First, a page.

In Your Corner – Chris Harris – Steward for School of Health and Community Services

My Journey From A Non-Unionized, to A Unionized Environment, to the Role of A Steward

By Chris Harris

I am currently in my 10th year of employment at Durham College, having worked 23 years as a Child and Youth Worker in various settings that were all in non-unionized, non-profit settings.

My first year of employment at Durham College involved Coordinating a two-year condensed Advanced Diploma Program that was brand new; developing and offering 4 different courses; and managing 5 placement courses with all the responsibilities and “issues” that come with placements. As a new union member I received the regular union communications, the invitations to General Meetings, and of course was very aware of the union dues that were being deducted from my monthly pay stub.  However, I really didn’t pay much attention as I was so focused on my job responsibilities and honestly just trying to survive.

I then began to feel very overwhelmed and thought “I think this is too much, I am having difficulty managing it all”. Unfortunately, I did not feel that there was anyone I could approach.  I actually was fearful that I would be looked upon as being incapable.  So I decided to reach out to the union; specifically approaching a member of the LEC. I was told that due to the fact I was on probation and that there was no policy at that point regarding having new hires assume the Coordinator role, it would be more difficult to support me.  However, she would try in any way she could.  Most importantly for me, I finally felt at least I was receiving some emotional support and had found someone who I could be open and honest with.  One significant change that did occur in the years to follow was that the union presented a successful case for not asking new full-time hires to assume the role of Coordinator due to the workload implications.  I also began to learn the benefits of having a SWF and a collective agreement; two things that are there to support us in our work and ensure that our rights are being upheld.

I then began to attend the Union General Meetings so that I could understand what more the union offered and how they were attempting to support their members. At one of the first General Meetings I attended I will never forget listening to a full-time faculty “sister” who had been employed at DC for 30+ years recount what it was like before the union fought for things like the SWF.  Her story portrayed how pre-SWFs, faculty were trying to manage workloads that were basically unmanageable.  It was at that point that my thoughts/beliefs about the union shifted significantly.  I realized that some of the reasons that were involved in my decision to make the move to Durham College, such as the much higher salary than I had been making; a solid benefit package and a pension were because of what the union had fought for.  The next step in my journey was to try and find a way that I could:  1) support what the union was trying to do and 2) have the privilege and opportunity to support my fellow faculty members who may be experiencing a situation similar to mine (one causing stress) and also to work to ensuring all members’ rights are being upheld.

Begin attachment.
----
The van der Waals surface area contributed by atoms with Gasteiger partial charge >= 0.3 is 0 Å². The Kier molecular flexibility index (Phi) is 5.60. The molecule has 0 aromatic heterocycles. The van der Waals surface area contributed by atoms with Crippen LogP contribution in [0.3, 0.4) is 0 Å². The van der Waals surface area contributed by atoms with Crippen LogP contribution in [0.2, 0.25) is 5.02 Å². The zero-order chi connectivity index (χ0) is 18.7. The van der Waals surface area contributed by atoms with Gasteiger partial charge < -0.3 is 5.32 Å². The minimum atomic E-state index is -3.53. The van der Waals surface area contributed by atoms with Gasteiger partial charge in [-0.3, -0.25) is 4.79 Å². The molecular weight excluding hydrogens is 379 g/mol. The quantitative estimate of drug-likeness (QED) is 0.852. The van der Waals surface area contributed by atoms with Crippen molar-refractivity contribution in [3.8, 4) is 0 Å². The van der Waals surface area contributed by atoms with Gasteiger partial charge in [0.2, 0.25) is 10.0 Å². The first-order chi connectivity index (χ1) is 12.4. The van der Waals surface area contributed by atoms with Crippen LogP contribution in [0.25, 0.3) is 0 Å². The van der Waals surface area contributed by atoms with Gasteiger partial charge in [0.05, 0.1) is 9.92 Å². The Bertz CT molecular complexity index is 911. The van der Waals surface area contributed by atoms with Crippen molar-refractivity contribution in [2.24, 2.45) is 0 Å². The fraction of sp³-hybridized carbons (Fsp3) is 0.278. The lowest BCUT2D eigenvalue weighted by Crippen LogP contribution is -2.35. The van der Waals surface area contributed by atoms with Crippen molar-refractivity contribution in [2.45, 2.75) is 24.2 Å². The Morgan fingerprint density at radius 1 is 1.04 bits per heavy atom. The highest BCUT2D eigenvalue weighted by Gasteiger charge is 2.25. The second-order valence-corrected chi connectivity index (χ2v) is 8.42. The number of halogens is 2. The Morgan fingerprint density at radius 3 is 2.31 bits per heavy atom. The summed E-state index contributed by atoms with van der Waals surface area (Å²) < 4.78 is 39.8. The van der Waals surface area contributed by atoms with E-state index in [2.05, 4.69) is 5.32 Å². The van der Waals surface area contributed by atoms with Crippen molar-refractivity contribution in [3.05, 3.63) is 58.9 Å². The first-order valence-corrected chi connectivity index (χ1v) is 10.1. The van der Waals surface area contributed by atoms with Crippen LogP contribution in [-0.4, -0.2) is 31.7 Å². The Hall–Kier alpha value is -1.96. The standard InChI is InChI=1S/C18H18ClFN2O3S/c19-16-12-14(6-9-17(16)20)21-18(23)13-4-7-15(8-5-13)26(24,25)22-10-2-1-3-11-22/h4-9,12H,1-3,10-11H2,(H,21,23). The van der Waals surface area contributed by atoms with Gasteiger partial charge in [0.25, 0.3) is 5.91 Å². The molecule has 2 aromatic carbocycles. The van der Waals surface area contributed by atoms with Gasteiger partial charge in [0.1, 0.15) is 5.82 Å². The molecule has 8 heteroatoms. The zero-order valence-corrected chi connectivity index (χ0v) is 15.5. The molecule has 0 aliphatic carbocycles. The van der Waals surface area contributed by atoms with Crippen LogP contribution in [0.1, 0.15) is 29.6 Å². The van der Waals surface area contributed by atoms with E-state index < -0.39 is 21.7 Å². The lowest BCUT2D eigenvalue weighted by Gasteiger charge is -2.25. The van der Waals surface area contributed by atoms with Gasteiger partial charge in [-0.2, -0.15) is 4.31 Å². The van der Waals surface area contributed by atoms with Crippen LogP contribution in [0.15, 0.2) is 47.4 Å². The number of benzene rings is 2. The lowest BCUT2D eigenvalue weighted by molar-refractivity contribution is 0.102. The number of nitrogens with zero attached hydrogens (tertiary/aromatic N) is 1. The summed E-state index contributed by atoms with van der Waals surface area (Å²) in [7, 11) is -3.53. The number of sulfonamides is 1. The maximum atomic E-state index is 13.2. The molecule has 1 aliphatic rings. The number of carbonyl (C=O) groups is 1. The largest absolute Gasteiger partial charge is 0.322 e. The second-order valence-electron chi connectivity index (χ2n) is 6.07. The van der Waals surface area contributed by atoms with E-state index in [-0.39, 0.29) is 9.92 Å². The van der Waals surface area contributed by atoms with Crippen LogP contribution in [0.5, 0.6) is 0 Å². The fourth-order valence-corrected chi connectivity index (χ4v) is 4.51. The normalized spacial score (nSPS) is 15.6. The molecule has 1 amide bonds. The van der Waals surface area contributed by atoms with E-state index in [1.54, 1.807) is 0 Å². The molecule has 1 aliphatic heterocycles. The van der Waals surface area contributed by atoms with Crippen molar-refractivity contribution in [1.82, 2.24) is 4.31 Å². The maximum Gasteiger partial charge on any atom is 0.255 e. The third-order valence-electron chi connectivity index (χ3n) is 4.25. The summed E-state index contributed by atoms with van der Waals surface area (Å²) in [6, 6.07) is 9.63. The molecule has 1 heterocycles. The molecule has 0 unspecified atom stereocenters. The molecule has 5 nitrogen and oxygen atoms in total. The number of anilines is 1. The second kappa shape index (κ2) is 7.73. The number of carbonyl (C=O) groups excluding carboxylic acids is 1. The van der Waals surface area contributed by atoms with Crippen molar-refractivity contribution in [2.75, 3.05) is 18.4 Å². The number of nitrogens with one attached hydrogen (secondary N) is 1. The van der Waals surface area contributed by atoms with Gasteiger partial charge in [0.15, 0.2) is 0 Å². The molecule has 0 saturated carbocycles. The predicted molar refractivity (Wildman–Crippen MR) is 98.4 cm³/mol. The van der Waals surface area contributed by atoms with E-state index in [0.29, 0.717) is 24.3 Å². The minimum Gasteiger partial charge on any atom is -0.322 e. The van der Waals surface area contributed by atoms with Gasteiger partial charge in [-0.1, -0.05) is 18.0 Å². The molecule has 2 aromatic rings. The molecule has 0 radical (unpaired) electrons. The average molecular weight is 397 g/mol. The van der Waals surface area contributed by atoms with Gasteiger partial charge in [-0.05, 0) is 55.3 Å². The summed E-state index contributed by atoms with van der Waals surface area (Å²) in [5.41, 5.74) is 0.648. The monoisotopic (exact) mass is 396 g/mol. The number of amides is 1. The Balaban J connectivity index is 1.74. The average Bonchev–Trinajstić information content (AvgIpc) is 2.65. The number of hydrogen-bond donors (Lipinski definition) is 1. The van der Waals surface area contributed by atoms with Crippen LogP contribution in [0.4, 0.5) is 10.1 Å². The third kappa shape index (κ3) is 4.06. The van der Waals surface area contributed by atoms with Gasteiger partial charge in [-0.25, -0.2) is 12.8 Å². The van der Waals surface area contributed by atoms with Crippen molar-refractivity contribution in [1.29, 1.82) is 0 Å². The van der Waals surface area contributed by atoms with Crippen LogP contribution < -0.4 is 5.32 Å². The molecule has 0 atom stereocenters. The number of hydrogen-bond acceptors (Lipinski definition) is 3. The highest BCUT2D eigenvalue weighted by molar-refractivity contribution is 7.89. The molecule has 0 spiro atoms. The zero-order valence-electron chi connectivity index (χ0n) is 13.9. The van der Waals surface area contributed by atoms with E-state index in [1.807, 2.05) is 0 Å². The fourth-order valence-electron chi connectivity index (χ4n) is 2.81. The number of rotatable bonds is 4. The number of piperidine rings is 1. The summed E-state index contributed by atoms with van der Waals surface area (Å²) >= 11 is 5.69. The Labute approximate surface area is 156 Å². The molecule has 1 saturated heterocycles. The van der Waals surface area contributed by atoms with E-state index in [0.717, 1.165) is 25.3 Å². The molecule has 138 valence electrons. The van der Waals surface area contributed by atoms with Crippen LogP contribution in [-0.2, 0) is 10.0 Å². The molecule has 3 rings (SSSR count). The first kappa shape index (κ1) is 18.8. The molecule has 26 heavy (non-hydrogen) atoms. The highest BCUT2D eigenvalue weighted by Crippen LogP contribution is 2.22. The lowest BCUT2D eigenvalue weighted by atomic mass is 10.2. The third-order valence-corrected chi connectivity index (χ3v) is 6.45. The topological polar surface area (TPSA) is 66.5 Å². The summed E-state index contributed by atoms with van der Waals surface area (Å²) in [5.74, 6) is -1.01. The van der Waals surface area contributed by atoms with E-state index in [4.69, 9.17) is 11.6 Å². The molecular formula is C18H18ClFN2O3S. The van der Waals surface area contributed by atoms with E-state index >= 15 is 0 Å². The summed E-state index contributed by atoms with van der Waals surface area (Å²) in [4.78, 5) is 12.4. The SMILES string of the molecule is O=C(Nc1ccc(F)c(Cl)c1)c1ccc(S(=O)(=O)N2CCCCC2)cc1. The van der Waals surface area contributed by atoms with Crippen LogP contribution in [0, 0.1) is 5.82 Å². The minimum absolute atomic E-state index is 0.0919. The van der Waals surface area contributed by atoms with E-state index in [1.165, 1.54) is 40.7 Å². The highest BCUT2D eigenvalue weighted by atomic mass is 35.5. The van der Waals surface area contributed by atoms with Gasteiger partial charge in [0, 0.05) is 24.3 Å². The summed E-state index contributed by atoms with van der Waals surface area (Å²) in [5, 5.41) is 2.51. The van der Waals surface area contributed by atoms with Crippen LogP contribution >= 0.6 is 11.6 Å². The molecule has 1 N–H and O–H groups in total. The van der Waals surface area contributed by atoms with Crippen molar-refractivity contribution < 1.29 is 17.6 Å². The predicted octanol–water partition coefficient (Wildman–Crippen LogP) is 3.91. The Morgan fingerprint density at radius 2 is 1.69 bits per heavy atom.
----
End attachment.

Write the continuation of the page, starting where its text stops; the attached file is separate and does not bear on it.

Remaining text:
Now I am proud to say I am an LEC member of Local 354. I am inviting and encouraging all of you to participate as a union member which can look like many different things such as:  attending general membership meetings, seeking support from your steward, reading the many resources available to you as a union member including your local’s website and the OPSEU website; sharing your ideas/thoughts/concerns and even disagreements you have about the union; and asking questions.  The bottom line is:

It’s the U and I in Union that makes us strong (UAWgimmefive)

Thank you for taking the time to read this blog and I would like to leave you with these two quotes:

Virtually ALL the benefits you have at work, whether you work in the public or private sector, all of the benefits and rights you enjoy every day are there because unions fought hard and long for them against big business who did everything they could to prevent giving you your rights. Many union leaders and members even lost their lives for things we take for granted today. (TheNewDeal100)

Our labour unions are not narrow, self-seeking groups. They have raised wages, shortened hours and provided supplemental benefits.  Through collective bargaining and grievance procedures, they have brought justice and democracy to the shop floor. (John F. Kennedy, Speech Aug. 30, 1960)